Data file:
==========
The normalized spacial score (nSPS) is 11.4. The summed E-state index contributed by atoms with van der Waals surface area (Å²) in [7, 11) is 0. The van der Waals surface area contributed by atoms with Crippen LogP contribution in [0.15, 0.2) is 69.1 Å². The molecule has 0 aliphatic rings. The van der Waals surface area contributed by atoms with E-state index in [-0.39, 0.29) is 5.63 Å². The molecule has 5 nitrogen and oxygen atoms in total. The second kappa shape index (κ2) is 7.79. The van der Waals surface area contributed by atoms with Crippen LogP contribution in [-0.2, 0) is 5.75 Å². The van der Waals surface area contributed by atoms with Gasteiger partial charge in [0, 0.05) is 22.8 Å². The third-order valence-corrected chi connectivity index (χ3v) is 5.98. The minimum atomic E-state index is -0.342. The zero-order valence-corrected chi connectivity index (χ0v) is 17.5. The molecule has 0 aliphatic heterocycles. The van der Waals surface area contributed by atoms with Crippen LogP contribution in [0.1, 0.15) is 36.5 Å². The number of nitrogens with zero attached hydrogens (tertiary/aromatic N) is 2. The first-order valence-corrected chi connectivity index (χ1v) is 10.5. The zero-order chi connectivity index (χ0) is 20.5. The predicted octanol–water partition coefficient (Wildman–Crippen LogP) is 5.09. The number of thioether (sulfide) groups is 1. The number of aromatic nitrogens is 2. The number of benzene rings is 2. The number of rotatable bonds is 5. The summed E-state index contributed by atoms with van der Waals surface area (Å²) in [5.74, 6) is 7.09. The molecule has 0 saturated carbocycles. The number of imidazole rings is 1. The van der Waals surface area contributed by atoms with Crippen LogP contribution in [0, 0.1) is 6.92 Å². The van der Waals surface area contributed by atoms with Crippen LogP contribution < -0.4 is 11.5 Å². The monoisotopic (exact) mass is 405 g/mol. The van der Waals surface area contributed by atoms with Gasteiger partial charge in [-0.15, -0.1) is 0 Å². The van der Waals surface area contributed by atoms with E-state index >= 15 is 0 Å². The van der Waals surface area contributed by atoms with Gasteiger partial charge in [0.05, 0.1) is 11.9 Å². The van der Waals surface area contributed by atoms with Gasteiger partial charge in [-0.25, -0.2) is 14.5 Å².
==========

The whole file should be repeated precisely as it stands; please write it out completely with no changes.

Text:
The normalized spacial score (nSPS) is 11.4. The summed E-state index contributed by atoms with van der Waals surface area (Å²) in [7, 11) is 0. The van der Waals surface area contributed by atoms with Crippen LogP contribution in [0.15, 0.2) is 69.1 Å². The molecule has 0 aliphatic rings. The van der Waals surface area contributed by atoms with E-state index in [-0.39, 0.29) is 5.63 Å². The molecule has 5 nitrogen and oxygen atoms in total. The second kappa shape index (κ2) is 7.79. The van der Waals surface area contributed by atoms with Crippen LogP contribution in [-0.2, 0) is 5.75 Å². The van der Waals surface area contributed by atoms with Gasteiger partial charge in [0, 0.05) is 22.8 Å². The third-order valence-corrected chi connectivity index (χ3v) is 5.98. The minimum atomic E-state index is -0.342. The zero-order valence-corrected chi connectivity index (χ0v) is 17.5. The molecule has 0 aliphatic heterocycles. The van der Waals surface area contributed by atoms with Crippen LogP contribution in [0.1, 0.15) is 36.5 Å². The number of nitrogens with zero attached hydrogens (tertiary/aromatic N) is 2. The first-order valence-corrected chi connectivity index (χ1v) is 10.5. The zero-order chi connectivity index (χ0) is 20.5. The predicted octanol–water partition coefficient (Wildman–Crippen LogP) is 5.09. The number of thioether (sulfide) groups is 1. The number of aromatic nitrogens is 2. The number of benzene rings is 2. The number of rotatable bonds is 5. The summed E-state index contributed by atoms with van der Waals surface area (Å²) in [5.74, 6) is 7.09. The molecule has 0 saturated carbocycles. The number of imidazole rings is 1. The van der Waals surface area contributed by atoms with Crippen LogP contribution in [0, 0.1) is 6.92 Å². The van der Waals surface area contributed by atoms with Crippen LogP contribution < -0.4 is 11.5 Å². The monoisotopic (exact) mass is 405 g/mol. The van der Waals surface area contributed by atoms with Gasteiger partial charge in [-0.15, -0.1) is 0 Å². The van der Waals surface area contributed by atoms with E-state index >= 15 is 0 Å². The van der Waals surface area contributed by atoms with Gasteiger partial charge in [0.05, 0.1) is 11.9 Å². The van der Waals surface area contributed by atoms with Gasteiger partial charge in [-0.25, -0.2) is 14.5 Å².